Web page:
On Kickstarter, Marie and her friends were trying to raise $5,000 for farm implements, energy, water, travel, gas, cameras, equipment rental, and seeds. I pledged, and lo and behold, with a little bit of help from a lot of people, the project was funded!


This was the initial video (the "pitch") that they made back in March 2010:


These are the goals:
  • Grow an abundant garden.
  • Produce zero-waste (or pretty damn close).  
  • Eat food grown within a 100-mile radius.
  • Sell at the Farmers Market and donate to local food banks.
  • Make some farmer friends and have some fun along the way.
Here's the first installment of the documentary. It's all kinds of cute. Enjoy.


Wednesday, May 19, 2010

Looking Ahead: Arts This Week(end) in Chicago

Things are looking jam-packed and promising this week. Here's a little survey of what I'm excited to see and be a part of around Chicago.


May 16th–September 8th, 2010: Chicago Stories: Prints and H.C. Westermann's 'See America First' exhibit at the Art Institute in the Prints & Drawings galleries. I've mentioned this before in previous posts, but I've been working long and hard with curator Mark Pascale and fellow-intern Andrew Blackley, and I'm really proud of the show.

Wednesday, May 19th: It's AIGA's Design Week in Chicago and Wednesday May 19th is the Chicago North Side Studio Walk from 6-9pm. There are also other location-centric walks throughout the city. I'm excited to see some design studios on the north side, including my friends Nick and Nadine at Sonnenzimmer. Also open will be Winterbureau, Someoddpilot, Rohner Letterpress, Threadless, and 50,000feet.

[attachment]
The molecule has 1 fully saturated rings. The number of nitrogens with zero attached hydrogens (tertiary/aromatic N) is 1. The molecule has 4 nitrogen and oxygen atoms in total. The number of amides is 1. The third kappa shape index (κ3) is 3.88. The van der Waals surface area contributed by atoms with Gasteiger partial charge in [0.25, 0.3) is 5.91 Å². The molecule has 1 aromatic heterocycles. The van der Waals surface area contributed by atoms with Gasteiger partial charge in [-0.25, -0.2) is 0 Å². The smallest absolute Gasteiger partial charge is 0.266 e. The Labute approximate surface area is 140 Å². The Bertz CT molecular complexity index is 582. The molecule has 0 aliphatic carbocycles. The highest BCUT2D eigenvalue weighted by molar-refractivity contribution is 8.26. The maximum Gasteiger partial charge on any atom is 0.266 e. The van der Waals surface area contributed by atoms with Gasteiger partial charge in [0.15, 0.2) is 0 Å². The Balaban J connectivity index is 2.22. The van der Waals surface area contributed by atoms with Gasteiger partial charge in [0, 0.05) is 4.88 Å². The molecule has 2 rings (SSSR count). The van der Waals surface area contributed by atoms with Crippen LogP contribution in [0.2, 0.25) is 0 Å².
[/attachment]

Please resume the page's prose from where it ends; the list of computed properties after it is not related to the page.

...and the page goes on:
Thursday, May 20th: The closing reception for Marwen's incredible show, Oaxaco Now: Young Radical Printmakers. I got the chance to serve as the teaching assistant for a printmaking (linocut) workshop at Marwen in conjunction with this exhibit a few weeks ago, and it was a treat! More information about the show is here.







Friday, May 21st: This night! A plethora of delights!

From 7:00-11:30pm is the opening for We Are Family at the Post Family (1821 W. Hubbard, #202), what promises to be a stellar line-up of Chicago's young, emerging graphic designers who also make art. My friend Scott Reinhard, who's responsible for many of the classy wall/print designs coming out of the Museum of Contemporary Art, has one of his awesome text-based "colloquialisms" paintings in the show. Scott was recently profiled at the Post Family, along with Isaac Tobin. Margot Harrington of Pitch Design Union is also working on a piece, inspired by a recent trip to Detriot, which I'm excited to see.

From 7:00-10:00pm is also the opening for Canadian artist and illustrator Ryan Heshka-- he has a new painting show at Rotofugi (1953 W. Chicago Ave), curated by Monte Beauchamp over at BLAB!. I'm really digging these epic, fantastical, pre-Comics Code-style paintings.